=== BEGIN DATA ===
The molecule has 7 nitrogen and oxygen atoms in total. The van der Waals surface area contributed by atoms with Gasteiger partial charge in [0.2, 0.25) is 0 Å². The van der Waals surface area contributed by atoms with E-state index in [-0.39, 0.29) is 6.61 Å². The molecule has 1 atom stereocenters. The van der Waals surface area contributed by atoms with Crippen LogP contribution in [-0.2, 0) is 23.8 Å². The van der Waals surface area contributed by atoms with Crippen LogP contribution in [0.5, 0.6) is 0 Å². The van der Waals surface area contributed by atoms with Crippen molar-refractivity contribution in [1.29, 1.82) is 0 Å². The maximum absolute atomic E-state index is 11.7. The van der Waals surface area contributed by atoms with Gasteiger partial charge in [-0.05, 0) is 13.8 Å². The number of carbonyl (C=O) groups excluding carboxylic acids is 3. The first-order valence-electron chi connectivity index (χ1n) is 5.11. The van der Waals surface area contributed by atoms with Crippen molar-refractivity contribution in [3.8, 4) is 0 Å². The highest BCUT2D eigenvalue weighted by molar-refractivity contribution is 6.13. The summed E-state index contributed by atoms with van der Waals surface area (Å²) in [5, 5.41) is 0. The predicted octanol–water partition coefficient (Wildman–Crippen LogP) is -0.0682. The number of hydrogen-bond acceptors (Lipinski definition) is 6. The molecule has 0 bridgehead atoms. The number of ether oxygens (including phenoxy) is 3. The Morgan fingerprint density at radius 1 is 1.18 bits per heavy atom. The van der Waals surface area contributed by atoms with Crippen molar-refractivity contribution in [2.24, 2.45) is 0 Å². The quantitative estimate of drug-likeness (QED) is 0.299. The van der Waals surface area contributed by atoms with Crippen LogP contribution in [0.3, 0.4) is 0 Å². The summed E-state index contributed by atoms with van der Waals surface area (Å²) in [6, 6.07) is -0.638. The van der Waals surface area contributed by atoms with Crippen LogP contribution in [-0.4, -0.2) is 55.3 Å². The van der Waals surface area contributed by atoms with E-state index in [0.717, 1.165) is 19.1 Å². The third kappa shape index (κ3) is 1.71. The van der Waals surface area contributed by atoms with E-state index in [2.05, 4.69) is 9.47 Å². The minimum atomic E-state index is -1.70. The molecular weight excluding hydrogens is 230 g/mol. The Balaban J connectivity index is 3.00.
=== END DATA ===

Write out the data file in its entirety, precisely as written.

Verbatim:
The molecule has 7 nitrogen and oxygen atoms in total. The van der Waals surface area contributed by atoms with Gasteiger partial charge in [0.2, 0.25) is 0 Å². The van der Waals surface area contributed by atoms with E-state index in [-0.39, 0.29) is 6.61 Å². The molecule has 1 atom stereocenters. The van der Waals surface area contributed by atoms with Crippen LogP contribution in [-0.2, 0) is 23.8 Å². The van der Waals surface area contributed by atoms with Crippen LogP contribution in [0.5, 0.6) is 0 Å². The van der Waals surface area contributed by atoms with Crippen molar-refractivity contribution in [1.29, 1.82) is 0 Å². The maximum absolute atomic E-state index is 11.7. The van der Waals surface area contributed by atoms with Gasteiger partial charge in [-0.05, 0) is 13.8 Å². The number of carbonyl (C=O) groups excluding carboxylic acids is 3. The first-order valence-electron chi connectivity index (χ1n) is 5.11. The van der Waals surface area contributed by atoms with Crippen molar-refractivity contribution in [3.8, 4) is 0 Å². The highest BCUT2D eigenvalue weighted by molar-refractivity contribution is 6.13. The summed E-state index contributed by atoms with van der Waals surface area (Å²) in [5, 5.41) is 0. The predicted octanol–water partition coefficient (Wildman–Crippen LogP) is -0.0682. The number of hydrogen-bond acceptors (Lipinski definition) is 6. The molecule has 0 bridgehead atoms. The number of ether oxygens (including phenoxy) is 3. The Morgan fingerprint density at radius 1 is 1.18 bits per heavy atom. The van der Waals surface area contributed by atoms with Crippen molar-refractivity contribution in [2.24, 2.45) is 0 Å². The quantitative estimate of drug-likeness (QED) is 0.299. The van der Waals surface area contributed by atoms with Crippen LogP contribution in [0.3, 0.4) is 0 Å². The summed E-state index contributed by atoms with van der Waals surface area (Å²) in [6, 6.07) is -0.638. The van der Waals surface area contributed by atoms with Crippen LogP contribution in [-0.4, -0.2) is 55.3 Å². The van der Waals surface area contributed by atoms with E-state index in [0.717, 1.165) is 19.1 Å². The third kappa shape index (κ3) is 1.71. The van der Waals surface area contributed by atoms with E-state index in [2.05, 4.69) is 9.47 Å². The minimum atomic E-state index is -1.70. The molecular weight excluding hydrogens is 230 g/mol. The Balaban J connectivity index is 3.00.